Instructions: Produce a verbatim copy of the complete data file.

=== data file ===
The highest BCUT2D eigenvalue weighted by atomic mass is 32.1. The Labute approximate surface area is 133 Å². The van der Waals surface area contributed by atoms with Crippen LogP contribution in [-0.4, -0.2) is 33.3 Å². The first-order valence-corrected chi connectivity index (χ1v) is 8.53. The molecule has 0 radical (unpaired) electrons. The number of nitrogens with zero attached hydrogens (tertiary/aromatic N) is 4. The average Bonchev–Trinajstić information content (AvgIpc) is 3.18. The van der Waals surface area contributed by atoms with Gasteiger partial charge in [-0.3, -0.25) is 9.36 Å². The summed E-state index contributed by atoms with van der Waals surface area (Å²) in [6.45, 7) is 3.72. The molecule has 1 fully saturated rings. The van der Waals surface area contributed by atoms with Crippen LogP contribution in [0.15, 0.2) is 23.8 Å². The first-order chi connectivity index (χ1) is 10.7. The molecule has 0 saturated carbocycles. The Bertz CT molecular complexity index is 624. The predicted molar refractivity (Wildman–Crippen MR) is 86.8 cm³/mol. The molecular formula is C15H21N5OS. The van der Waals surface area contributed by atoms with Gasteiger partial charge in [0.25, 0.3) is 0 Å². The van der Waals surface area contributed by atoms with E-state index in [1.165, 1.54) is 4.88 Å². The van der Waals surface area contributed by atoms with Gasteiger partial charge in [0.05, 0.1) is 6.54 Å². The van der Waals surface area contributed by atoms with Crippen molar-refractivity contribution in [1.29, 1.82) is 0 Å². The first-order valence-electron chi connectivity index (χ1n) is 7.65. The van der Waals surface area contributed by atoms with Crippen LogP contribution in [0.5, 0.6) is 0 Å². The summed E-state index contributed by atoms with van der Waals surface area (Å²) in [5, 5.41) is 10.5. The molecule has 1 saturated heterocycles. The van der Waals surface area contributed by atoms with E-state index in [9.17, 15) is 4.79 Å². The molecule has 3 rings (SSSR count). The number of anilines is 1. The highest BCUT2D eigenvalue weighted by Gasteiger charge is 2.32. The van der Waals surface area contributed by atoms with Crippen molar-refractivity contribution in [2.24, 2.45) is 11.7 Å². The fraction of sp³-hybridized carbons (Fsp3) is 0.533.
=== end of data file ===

The highest BCUT2D eigenvalue weighted by atomic mass is 32.1. The Labute approximate surface area is 133 Å². The van der Waals surface area contributed by atoms with Crippen LogP contribution in [-0.4, -0.2) is 33.3 Å². The first-order valence-corrected chi connectivity index (χ1v) is 8.53. The molecule has 0 radical (unpaired) electrons. The number of nitrogens with zero attached hydrogens (tertiary/aromatic N) is 4. The average Bonchev–Trinajstić information content (AvgIpc) is 3.18. The van der Waals surface area contributed by atoms with Gasteiger partial charge in [-0.3, -0.25) is 9.36 Å². The summed E-state index contributed by atoms with van der Waals surface area (Å²) in [6.45, 7) is 3.72. The molecule has 1 fully saturated rings. The van der Waals surface area contributed by atoms with Crippen LogP contribution in [0.15, 0.2) is 23.8 Å². The first-order chi connectivity index (χ1) is 10.7. The molecule has 0 saturated carbocycles. The Bertz CT molecular complexity index is 624. The predicted molar refractivity (Wildman–Crippen MR) is 86.8 cm³/mol. The molecular formula is C15H21N5OS. The van der Waals surface area contributed by atoms with Gasteiger partial charge in [0.25, 0.3) is 0 Å². The van der Waals surface area contributed by atoms with E-state index in [1.165, 1.54) is 4.88 Å². The van der Waals surface area contributed by atoms with Gasteiger partial charge in [0.05, 0.1) is 6.54 Å². The van der Waals surface area contributed by atoms with Crippen molar-refractivity contribution in [1.29, 1.82) is 0 Å². The first-order valence-electron chi connectivity index (χ1n) is 7.65. The van der Waals surface area contributed by atoms with Crippen LogP contribution in [0.5, 0.6) is 0 Å². The summed E-state index contributed by atoms with van der Waals surface area (Å²) in [5, 5.41) is 10.5. The molecule has 1 saturated heterocycles. The van der Waals surface area contributed by atoms with E-state index in [9.17, 15) is 4.79 Å². The molecule has 3 rings (SSSR count). The number of anilines is 1. The highest BCUT2D eigenvalue weighted by Gasteiger charge is 2.32. The van der Waals surface area contributed by atoms with Crippen molar-refractivity contribution in [2.24, 2.45) is 11.7 Å². The fraction of sp³-hybridized carbons (Fsp3) is 0.533.